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Inside Banksy’s Dismaland

Dismaland, the warped “bemusement park” in the U.K. created by world-renowned street artist Banksy, will soon come to an end on September 27. Pre-sale tickets sell out almost as quickly as they they’re released and non-ticketed fans have reported waiting for hours to enter, with many not getting in. But don’t fret. Hipmunk has the insider tips to increase the likelihood of feasting on today’s established and up and coming artists handpicked by the mystery man himself.

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What is it and why bother?

Dismaland is “modeled on those failed Christmas parks that pop up every December,” according to Banksy. On the surface it feels like a dreary parody of Disneyland mixed with freak show panache including grimy Disney characters. It’s an interactive experience that mocks the generic experience of theme parks, complete with shoddy rides, mediocre games, sub-par prizes and miserable staff. Although Dismaland includes street art, it’s not a Banksy’s show. The spectacle boasts 61 artists from 17 countries, including controversial artist Damien Hirst.

Where is it and how to get there?

Dismaland is set on the dilapidated, now defunct, water park in the U.K.’s seaside town of Weston-Super-Mare, in the county of Somerset in South West England. It’s about a three-hour bus ride from London, depending on traffic. The most affordable way to get there from London is on local bus company Berry’s Coaches, although times are limited. A round trip ticket is about £25 from London’s Hammersmith station to a drop off point in Weston-Super-Mare, only an 11-minute walk from Dismaland. National Express Coaches from London’s Victoria Station offer more frequent services for about £50 depending on when and how far in advance tickets are booked.  A National Rail train is the most expensive option, with tickets as high as £100 or more, but is also the most flexible with times and dates.

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How much is it and how to get tickets?

Entrance to Dismaland is only £3 at the door or £5 for online pre-sale tickets, service fee included. There are four time slots to choose from: 11 a.m., 2 p.m., 7 p.m., and 9 p.m. on most nights. Make sure to check the online calendar. Tickets are only released through the official Dismaland website about a week in advance, so beware of scalpers.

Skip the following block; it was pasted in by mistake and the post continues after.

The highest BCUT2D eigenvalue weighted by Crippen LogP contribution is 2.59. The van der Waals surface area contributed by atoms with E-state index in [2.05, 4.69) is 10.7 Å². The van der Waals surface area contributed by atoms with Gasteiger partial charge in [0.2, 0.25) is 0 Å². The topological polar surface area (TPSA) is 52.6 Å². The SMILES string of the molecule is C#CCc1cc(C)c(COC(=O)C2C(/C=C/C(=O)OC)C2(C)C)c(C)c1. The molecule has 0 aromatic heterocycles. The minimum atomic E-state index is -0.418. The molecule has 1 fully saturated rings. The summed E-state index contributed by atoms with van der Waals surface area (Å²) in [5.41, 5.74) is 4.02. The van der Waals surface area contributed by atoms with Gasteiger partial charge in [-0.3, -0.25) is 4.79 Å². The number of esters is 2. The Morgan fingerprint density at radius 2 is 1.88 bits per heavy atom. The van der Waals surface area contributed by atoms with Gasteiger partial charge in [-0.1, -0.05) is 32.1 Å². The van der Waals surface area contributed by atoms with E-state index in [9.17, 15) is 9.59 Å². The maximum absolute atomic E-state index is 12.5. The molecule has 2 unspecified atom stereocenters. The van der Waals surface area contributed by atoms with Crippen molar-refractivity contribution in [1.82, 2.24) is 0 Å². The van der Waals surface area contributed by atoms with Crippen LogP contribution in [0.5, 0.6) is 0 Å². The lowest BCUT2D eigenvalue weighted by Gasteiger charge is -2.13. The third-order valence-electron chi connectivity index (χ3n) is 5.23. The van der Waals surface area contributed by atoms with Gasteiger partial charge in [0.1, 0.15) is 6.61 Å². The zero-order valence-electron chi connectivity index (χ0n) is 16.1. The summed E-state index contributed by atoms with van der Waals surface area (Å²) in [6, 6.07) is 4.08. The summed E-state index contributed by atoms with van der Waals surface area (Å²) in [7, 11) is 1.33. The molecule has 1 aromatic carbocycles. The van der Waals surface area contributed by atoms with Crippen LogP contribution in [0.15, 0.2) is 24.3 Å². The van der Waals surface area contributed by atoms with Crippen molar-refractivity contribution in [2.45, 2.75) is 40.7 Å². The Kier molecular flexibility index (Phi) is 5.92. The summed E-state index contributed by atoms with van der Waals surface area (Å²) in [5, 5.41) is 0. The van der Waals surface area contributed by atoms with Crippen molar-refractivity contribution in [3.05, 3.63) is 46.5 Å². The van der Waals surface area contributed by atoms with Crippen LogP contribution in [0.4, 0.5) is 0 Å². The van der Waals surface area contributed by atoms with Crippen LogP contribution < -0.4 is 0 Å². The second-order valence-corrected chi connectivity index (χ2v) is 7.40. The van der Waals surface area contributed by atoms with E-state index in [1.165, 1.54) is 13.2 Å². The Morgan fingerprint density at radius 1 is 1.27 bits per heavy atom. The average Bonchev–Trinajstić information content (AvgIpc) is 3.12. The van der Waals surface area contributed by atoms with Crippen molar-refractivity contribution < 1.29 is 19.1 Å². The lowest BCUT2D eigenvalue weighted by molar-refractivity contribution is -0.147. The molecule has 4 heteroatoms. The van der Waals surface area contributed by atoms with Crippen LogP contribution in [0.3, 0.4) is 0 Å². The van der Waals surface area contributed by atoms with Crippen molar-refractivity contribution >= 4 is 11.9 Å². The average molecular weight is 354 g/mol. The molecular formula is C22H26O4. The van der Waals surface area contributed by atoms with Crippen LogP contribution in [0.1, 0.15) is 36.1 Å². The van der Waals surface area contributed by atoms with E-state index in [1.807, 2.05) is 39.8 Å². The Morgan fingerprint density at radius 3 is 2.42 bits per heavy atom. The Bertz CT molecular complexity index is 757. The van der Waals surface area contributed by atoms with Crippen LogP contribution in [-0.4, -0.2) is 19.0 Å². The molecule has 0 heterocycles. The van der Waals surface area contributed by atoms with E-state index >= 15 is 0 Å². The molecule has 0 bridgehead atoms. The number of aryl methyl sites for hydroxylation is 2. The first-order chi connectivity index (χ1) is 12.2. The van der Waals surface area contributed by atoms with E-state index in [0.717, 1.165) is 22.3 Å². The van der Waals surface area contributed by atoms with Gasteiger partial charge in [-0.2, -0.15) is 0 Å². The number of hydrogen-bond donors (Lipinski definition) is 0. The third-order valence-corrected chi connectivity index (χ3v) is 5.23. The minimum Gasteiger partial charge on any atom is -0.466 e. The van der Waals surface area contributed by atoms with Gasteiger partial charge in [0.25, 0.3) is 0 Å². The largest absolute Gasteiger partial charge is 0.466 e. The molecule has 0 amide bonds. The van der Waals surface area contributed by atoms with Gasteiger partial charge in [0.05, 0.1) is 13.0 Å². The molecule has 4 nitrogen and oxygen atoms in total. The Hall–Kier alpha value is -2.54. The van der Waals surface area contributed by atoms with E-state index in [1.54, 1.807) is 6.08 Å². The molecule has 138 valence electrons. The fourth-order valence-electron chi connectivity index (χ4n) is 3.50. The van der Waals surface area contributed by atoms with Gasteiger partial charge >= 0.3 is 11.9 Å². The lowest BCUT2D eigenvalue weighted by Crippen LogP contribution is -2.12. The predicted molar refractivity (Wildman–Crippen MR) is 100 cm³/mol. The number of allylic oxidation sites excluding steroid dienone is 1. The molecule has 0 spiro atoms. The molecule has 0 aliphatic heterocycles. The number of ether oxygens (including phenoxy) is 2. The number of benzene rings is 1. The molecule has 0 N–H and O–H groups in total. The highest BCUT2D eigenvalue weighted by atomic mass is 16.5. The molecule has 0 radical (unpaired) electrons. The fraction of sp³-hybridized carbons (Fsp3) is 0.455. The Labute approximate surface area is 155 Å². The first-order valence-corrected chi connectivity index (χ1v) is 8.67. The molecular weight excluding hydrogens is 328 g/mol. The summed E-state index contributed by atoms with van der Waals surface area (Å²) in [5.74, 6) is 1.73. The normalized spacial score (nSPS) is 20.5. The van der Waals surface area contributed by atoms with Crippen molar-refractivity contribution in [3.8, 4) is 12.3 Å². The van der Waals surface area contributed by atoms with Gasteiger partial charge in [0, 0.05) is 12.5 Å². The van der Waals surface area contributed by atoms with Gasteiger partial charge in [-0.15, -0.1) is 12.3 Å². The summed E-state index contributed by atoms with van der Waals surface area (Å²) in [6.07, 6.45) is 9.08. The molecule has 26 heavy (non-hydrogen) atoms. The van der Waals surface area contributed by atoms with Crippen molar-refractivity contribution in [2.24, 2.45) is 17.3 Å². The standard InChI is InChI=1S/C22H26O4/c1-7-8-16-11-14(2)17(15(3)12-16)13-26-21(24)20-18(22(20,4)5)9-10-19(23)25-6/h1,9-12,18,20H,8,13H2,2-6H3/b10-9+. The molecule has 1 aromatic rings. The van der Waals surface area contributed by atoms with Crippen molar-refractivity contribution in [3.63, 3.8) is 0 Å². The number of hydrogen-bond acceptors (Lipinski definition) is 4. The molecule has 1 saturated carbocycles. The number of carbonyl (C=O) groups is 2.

I didn’t get an online ticket. Now what?

Don’t be discouraged as most people will have to wait in line, but be in it for the long-haul. Minimum wait time is probably about four hours, but with the hype building and the show ending soon, most likely way more. The park stops selling tickets at the door at 1 p.m. and then starts selling tickets again at 3 p.m. Stay in line when ticket sales stop at 1 p.m. as many people get discouraged and leave, which means the line moves forward. Plan to go during the week instead of a weekend when lines are expected to be shorter—although “shorter” is relative.

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Take your shoes off, spend the night.

It’s probably best to have an overnight excursion and go to Weston-Super-Mare the day before you’re planning on going to Dismaland to be one of the first to join the line, or queue as the Brits say. Weston-Super-Mare is a lovely seaside town with former terraced houses turned quaint bedsits near the shore. Stay at the Beverly Guest House or the Oakover Guest House, both only minutes from the train station and Dismaland. Visit the town’s Helicopter Museum, stroll along the Grand Pier or explore the SeaQuarium. The Paddle Steamer Waverly and the MV Balmoral offer day trips Knightstone Island north of the town.  Somerset is also well-known for cider. Visit the Thatchers Cider farm a few towns away in Sanford.

Other things to consider

The wait will be long so take some snacks and drinks or pack a lunch. There is a fish and chip shop about a 15 minute walk away from Dismaland. There are portable toilets available on site stocked with toilet paper and hand sanitizer. Once inside the park, there are food stands featuring pizza and falafel wraps, coffee and beer. Make friends with the people in line. Not only will it make the wait go faster, but they can hold places in line. Note that once inside, much like other theme parks there will be more queues to see and ride the other attractions. But once inside, visitors are allowed to stay until the park closes at 6 p.m. or longer for ticket holders with evening ticket slots. Also, don’t be insulted by the rude park workers in Mickey Mouse ears and pink vests. It’s all part of the Dismal experience.

All photos courtesy of JoAnn DeLuna